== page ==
by Ciaran Fagan

Being an entrepreneur

Global Entrepreneurship Week to be embraced to inspire SA entrepreneurs

The quality of entrepreneurs is improving each year
winner.jpg

South Africa’s entrepreneurial activity over the past eight years has shown vast improvement, despite the various challenges that aspiring entrepreneurs have faced.

According to Christo Botes, spokesperson for the Sanlam / Business Partners Entrepreneur of the Year competition, not only has the competition witnessed an increase in interest in entrepreneurship from South Africans, but the quality and innovation of entrepreneurial entities has also improved. 

Botes says that in light of Global Entrepreneurship Week, which is celebrated between the 12th and the 18th of November this year, the quality of South Africa’s entrepreneurs should be recognised in order to develop a stronger entrepreneurial culture in the country, as we seem to be lagging in comparison to other developing countries. 

He says that proof of the improving quality of entrepreneurship in South Africa is the calibre of entrants in 2012 for the Sanlam / Business Partners Entrepreneur of the Year competition, which improved tremendously in comparison to the 2011 entries.

William Duk, winner of the 2012 Sanlam / Business Partners Entrepreneur of the Year competition, and owner of Plantation Shutter Co, says that entrepreneurship is the opportunity to take control of one’s own destiny and follow ones dreams. “It also allows an entrepreneur to go out there and really make a tangible difference to people’s lives in South Africa by generating employment.”

He says that this was more than emphasised by the fact that the 22 entrepreneurial finalists of the competition employ over 1200 people. “Overall, in percentage terms, SME’s provide over 50% of the formal employment in South Africa, which is extremely significant. The bottom line is that entrepreneurship is not always the easiest path to follow, but it is a deeply satisfying and rewarding to be making a difference.”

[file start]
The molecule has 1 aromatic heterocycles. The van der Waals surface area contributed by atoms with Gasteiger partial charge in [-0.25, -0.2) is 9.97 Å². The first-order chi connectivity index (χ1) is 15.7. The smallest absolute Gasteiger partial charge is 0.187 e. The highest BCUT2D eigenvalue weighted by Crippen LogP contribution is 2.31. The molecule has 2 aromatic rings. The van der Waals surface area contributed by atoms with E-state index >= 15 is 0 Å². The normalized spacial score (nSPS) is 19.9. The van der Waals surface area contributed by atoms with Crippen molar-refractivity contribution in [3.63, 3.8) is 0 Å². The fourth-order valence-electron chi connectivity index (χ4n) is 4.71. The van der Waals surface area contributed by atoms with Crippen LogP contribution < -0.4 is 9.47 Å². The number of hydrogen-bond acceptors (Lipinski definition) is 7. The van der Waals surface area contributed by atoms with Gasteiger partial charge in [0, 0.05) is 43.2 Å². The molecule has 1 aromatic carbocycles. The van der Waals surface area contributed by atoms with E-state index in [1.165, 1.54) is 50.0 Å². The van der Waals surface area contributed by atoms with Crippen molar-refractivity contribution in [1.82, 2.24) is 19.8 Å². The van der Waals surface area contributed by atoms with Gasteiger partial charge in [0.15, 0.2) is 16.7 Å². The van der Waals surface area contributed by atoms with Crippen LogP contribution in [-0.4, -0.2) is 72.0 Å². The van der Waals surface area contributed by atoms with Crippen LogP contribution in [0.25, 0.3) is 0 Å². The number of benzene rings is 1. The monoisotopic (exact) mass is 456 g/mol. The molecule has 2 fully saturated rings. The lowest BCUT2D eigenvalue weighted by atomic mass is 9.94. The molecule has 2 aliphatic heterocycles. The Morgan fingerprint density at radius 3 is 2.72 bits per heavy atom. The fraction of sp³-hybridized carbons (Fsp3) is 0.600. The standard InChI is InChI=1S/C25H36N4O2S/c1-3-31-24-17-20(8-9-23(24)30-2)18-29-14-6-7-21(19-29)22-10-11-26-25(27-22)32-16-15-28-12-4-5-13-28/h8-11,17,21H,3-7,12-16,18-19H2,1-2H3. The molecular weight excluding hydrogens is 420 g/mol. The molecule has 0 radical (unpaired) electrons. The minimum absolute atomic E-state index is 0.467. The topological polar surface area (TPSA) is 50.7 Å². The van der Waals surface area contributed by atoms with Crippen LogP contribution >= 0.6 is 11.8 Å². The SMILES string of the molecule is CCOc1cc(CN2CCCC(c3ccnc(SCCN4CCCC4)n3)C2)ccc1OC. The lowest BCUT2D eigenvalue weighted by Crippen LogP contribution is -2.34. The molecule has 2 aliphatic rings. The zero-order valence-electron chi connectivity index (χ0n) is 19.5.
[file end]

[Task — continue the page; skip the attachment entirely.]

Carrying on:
The finalists that were selected operate in various sectors, the most prominent being the manufacturing and services sectors. “The entries from the manufacturing sector are particularly encouraging and show that South African entrepreneurs are not afraid to enter this vital job-creation sector, even in the current economic climate,” says Botes.

Botes says that it is crucial for aspiring South African entrepreneurs to take note of the successes being celebrated by their global counterparts during Global Entrepreneurship Week. “Local entrepreneurs need to use the week as motivation to become better at spotting and taking advantage of ‘entrepreneurial gaps’ in specific industries, in order to create sustainable businesses and foster job creation.

“As South Africa’s economic prosperity relies heavily on the actions and successes of  its existing and future entrepreneurs, spotting these gaps is crucial  for the country.”

He says that by uplifting local entrepreneurial role models, communities within South Africa will be able tobuild a society that appreciates entrepreneurial activity. “Bill Gates for example had a significant impact with creating Microsoft in Seattle in the 1970s. Local entrepreneurs who have excelled in their industries are admired by others and inspire community members to start businesses within or outside the community or industry.”

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